Documentalità: ontologia del mondo sociale

Etica E Politica 9 (2):240-329 (2007)
Maurizio Ferraris
Università degli Studi di Torino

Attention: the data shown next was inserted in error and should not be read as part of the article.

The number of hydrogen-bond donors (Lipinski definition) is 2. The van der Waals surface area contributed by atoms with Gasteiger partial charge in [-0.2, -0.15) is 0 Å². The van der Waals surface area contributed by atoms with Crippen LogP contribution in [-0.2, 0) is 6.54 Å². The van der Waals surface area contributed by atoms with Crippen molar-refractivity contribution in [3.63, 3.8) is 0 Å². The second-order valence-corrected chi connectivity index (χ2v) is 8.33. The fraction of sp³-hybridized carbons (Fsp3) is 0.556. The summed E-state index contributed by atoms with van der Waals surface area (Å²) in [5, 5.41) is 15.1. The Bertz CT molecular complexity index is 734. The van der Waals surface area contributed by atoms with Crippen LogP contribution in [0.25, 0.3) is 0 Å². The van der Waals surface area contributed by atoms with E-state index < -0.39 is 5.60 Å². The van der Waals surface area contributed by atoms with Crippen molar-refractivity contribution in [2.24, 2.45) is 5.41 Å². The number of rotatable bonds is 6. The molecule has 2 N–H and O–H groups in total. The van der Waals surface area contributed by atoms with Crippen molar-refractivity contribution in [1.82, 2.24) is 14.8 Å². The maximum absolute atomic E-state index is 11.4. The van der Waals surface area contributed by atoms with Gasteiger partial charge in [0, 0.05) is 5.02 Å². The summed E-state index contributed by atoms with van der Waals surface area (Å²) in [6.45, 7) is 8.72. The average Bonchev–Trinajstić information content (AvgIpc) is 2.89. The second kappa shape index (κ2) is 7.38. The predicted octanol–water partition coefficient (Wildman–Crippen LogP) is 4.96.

Objects come in three kinds: physical objects that exist in space and in time, and are independent from subjects knowing them, even though they may have built them, as for artifacts ; ideal objects that exist outside of space and time, and are independent from the subjects knowing them, but which, after having been discovered, can be socialized; social objects, that do not exist as such in space, since their physical presence is limited to the inscription, but last in time, and whose existence depends on the subjects who know, or at least can use, them and who, in certain cases, have constituted them. This latter circumstance display us the fact that social objects, for which construction is necessary, depends on social acts, whose inscription constitutes the object. As I show through the law Object = Inscribed Act, social objects consist in the recording of acts that encompass at least two people, and are characterized by being inscribed, on a physical substrate what so ever, from marble to neurons, passing through paper and computers. If all this is true, then a theory of social objects develops naturally into a theory of the document, understood as an inquire centered on the definition of what I call “documentality”, namely the properties that constitute, in each case, the necessary and sufficient conditions to be a social object. At last, there is no society if there are no documents, and documents are records with a particular social value
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